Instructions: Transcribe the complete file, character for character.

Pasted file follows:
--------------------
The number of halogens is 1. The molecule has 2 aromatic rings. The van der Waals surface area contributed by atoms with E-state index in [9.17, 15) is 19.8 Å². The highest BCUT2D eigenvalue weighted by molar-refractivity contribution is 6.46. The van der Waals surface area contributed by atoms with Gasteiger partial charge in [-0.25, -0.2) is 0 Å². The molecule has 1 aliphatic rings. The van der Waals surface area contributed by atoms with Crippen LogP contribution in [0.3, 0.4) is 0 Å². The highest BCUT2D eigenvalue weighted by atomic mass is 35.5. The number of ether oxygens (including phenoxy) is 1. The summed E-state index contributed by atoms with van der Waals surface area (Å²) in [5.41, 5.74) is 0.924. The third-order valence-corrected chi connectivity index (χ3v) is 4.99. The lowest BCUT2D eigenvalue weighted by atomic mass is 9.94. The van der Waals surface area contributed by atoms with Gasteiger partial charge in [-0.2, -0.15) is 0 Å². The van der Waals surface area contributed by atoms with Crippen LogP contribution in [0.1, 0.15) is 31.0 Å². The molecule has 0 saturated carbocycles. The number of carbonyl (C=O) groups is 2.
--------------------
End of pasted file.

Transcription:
The number of halogens is 1. The molecule has 2 aromatic rings. The van der Waals surface area contributed by atoms with E-state index in [9.17, 15) is 19.8 Å². The highest BCUT2D eigenvalue weighted by molar-refractivity contribution is 6.46. The van der Waals surface area contributed by atoms with Gasteiger partial charge in [-0.25, -0.2) is 0 Å². The molecule has 1 aliphatic rings. The van der Waals surface area contributed by atoms with Crippen LogP contribution in [0.3, 0.4) is 0 Å². The highest BCUT2D eigenvalue weighted by atomic mass is 35.5. The number of ether oxygens (including phenoxy) is 1. The summed E-state index contributed by atoms with van der Waals surface area (Å²) in [5.41, 5.74) is 0.924. The third-order valence-corrected chi connectivity index (χ3v) is 4.99. The lowest BCUT2D eigenvalue weighted by atomic mass is 9.94. The van der Waals surface area contributed by atoms with Gasteiger partial charge in [-0.2, -0.15) is 0 Å². The van der Waals surface area contributed by atoms with Crippen LogP contribution in [0.1, 0.15) is 31.0 Å². The molecule has 0 saturated carbocycles. The number of carbonyl (C=O) groups is 2.